plant tower

Seeing Double

Ike Brackin is a senior process engineer for Flint Hills Resources. He’s been with Koch more than 40 years. He’s also the proud owner of a small ranch near Sinton, Texas, about 35 miles north of FHR’s refinery complex in Corpus Christi. Ike’s house, just off the county road, is a nice place, with a couple of pickup trucks parked in the driveway and an occasional airplane overhead taking off from the nearby San Patricio County airport.

You’d never know it from driving by, but Ike’s ranch house played an essential role in helping keep the Corpus Christi complex up and running during the COVID-19 lockdown last year. Thanks to software FHR rolled out in 2019, Ike was able to log in to the process control network securely, analyze process variables in real time and discuss adjustments to control schemes with operators on-site in Corpus without ever having to make the 70-mile round trip. 

“Remote interfaces like that which also meet our critical cybersecurity needs have become a big thing for us,” said Brook Vickery, plant manager for the FHR complex in South Texas. “It’s like having an encrypted tunnel so people can remotely interact with the control system when necessary.” Vickery noted a similar arrangement with engineers at the John Zink facility in Tulsa, Oklahoma. (John Zink is a Koch Engineered Solutions company.) “They can monitor, program and adjust our thermal oxidizer unit, which they designed and built, from hundreds of miles away.”

“Transformational technologies like these are redefining how we maintain, operate and support our processes,” said Paul Houslet, FHR’s vice president of transformation and services. “For years and years, we constrained ourselves to what we could do at the site. With remote technology, we can integrate the best capabilities regardless of location.”

For decades, FHR has worked hard at improving reliability and efficiency at its operations. Thanks to new technology, Houslet said FHR was taking those efforts to a new level: “We can now create a 3D scan of a plant that allows employees to do a ‘job walkthrough’ without ever stepping outdoors. That’s a pretty big plus when you’re working at our Minnesota refinery in the middle of winter or trying to practice social distancing during a pandemic.”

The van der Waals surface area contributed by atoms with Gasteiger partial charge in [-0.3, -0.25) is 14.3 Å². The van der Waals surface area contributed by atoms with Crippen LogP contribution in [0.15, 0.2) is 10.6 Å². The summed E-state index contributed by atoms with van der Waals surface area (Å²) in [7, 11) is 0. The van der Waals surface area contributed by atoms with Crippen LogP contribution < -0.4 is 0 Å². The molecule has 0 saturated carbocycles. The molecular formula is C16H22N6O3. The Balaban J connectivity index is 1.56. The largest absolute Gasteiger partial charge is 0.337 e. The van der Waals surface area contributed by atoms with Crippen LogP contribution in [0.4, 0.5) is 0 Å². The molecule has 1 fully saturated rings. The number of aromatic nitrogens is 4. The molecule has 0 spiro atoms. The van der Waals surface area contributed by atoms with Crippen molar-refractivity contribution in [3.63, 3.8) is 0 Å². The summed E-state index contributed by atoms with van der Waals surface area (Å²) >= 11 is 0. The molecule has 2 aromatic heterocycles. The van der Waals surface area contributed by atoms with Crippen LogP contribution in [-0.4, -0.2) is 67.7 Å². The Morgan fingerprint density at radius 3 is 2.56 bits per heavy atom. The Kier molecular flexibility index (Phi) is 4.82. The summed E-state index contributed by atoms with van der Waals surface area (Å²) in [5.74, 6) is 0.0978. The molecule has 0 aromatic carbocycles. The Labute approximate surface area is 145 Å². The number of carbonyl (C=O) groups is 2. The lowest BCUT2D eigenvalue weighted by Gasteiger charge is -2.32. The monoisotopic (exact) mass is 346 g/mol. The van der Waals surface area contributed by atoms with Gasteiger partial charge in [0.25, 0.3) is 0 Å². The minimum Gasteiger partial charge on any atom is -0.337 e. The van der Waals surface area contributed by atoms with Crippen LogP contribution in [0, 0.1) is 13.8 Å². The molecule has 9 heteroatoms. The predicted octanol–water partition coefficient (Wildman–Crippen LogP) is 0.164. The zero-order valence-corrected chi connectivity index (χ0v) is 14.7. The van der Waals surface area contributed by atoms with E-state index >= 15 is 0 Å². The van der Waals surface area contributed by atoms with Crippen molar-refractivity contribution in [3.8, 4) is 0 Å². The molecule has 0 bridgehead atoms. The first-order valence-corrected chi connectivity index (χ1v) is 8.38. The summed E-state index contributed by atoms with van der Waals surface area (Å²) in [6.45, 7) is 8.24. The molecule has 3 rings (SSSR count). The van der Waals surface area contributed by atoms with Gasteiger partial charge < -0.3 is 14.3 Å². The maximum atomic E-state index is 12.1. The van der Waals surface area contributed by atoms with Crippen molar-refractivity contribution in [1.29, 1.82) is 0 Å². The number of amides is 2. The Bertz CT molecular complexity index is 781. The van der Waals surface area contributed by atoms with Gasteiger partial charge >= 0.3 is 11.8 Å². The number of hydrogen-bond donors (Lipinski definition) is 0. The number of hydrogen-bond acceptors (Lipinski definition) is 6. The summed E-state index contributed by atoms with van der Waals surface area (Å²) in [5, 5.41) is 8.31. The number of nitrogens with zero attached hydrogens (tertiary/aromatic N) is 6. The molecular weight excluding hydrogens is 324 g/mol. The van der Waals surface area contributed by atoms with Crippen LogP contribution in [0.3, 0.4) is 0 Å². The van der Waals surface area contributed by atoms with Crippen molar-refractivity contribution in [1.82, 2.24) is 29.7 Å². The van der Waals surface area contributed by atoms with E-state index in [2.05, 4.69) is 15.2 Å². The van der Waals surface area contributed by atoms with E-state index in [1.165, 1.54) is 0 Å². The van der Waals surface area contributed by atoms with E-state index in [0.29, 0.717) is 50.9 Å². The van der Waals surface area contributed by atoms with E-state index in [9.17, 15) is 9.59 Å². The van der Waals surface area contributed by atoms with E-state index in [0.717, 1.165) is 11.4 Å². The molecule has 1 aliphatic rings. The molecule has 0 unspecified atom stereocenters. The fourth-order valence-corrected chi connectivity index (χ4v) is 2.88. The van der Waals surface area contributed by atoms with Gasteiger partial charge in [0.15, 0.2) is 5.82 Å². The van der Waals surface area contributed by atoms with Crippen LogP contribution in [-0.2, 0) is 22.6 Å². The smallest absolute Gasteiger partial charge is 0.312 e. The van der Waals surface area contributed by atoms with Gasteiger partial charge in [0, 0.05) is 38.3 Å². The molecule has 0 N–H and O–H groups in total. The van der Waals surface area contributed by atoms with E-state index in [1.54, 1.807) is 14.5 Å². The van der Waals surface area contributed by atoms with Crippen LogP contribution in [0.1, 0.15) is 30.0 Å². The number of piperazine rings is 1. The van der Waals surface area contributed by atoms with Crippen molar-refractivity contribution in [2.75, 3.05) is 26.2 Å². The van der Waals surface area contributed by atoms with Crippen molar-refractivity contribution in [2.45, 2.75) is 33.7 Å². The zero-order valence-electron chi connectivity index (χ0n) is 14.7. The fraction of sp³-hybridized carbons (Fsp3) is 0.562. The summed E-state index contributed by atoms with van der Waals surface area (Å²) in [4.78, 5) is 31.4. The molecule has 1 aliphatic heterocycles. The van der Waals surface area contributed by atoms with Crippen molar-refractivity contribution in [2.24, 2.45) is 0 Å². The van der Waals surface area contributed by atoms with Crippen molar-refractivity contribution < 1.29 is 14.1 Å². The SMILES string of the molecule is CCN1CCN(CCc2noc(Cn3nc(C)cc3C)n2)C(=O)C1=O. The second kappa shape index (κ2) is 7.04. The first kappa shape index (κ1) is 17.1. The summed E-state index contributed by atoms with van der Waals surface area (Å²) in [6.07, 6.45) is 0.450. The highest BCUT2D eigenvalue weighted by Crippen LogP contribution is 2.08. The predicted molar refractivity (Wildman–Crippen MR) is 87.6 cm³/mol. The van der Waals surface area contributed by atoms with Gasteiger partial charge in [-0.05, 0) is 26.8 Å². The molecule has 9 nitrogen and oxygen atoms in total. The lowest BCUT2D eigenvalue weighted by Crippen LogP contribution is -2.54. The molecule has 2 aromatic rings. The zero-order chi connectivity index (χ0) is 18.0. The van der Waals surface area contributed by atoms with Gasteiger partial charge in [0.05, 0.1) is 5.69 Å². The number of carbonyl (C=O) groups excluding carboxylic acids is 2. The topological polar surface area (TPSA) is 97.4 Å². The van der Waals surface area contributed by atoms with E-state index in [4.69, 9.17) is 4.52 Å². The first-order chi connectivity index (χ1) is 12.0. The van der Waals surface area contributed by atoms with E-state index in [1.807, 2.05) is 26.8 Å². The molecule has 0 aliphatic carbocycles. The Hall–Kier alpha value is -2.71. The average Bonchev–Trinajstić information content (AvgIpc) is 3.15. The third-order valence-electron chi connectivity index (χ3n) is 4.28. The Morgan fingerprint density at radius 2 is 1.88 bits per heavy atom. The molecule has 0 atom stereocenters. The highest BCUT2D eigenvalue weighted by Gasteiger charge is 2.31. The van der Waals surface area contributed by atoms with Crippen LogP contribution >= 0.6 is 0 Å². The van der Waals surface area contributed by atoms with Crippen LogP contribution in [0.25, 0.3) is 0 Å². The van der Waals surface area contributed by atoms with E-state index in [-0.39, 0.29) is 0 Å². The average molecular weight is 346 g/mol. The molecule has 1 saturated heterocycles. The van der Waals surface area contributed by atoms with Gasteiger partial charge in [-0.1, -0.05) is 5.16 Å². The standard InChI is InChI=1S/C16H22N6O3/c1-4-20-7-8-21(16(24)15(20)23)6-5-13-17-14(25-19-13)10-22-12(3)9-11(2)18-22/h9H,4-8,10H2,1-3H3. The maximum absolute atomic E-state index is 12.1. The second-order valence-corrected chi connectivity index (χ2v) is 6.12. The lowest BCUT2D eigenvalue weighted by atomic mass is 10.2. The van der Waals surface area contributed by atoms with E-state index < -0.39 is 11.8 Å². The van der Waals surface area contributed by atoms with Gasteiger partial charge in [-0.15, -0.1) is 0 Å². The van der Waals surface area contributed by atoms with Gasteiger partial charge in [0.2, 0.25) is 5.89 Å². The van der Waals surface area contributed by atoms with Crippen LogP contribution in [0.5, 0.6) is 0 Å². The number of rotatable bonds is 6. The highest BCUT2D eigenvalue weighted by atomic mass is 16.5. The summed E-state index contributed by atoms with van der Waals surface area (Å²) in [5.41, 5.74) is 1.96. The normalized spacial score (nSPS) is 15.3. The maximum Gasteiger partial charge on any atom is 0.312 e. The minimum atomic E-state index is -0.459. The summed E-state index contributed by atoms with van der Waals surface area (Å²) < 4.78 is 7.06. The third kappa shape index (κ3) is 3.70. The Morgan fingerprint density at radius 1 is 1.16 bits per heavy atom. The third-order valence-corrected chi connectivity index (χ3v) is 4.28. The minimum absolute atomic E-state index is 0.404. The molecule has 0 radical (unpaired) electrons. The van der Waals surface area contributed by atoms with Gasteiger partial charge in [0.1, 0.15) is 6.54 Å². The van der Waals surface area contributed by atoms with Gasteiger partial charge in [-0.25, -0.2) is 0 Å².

Like every Koch facility considered to be an essential enterprise, FHR’s Pine Bend Refinery, near St. Paul, Minnesota, had to rethink how to operate during the pandemic. Since there were plenty of things that couldn’t be done remotely, the team there came up with the idea of setting up a second control room. Alternating shifts between the two meant one control room could be cleaned and sanitized when the next shift showed up for work, minimizing exposure. “The team at Pine Bend put their new capabilities to work right away,” Houslet said. “They had it up and running in just 10 days.” 

Thanks to laptops equipped with VPN (a virtual private network), almost all of FHR’s office-based employees were immediately able to work remotely when lockdowns and stay-at-home orders were issued. “We had distributed those laptops as part of our business continuity planning,” Houslet explained. “To be honest, we were thinking more in terms of how we would operate after a tornado or hurricane or some other natural disaster. The idea of a pandemic was something we never saw coming.

“Thank goodness we had distributed those before we ever knew we were going to need them. It ended up being pretty seamless.”

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I had never worked remotely before, but now, whenever I leave the plant, I take my laptop with me, just in case. If last year taught me anything, it’s that you just never know.” - Ike Brackin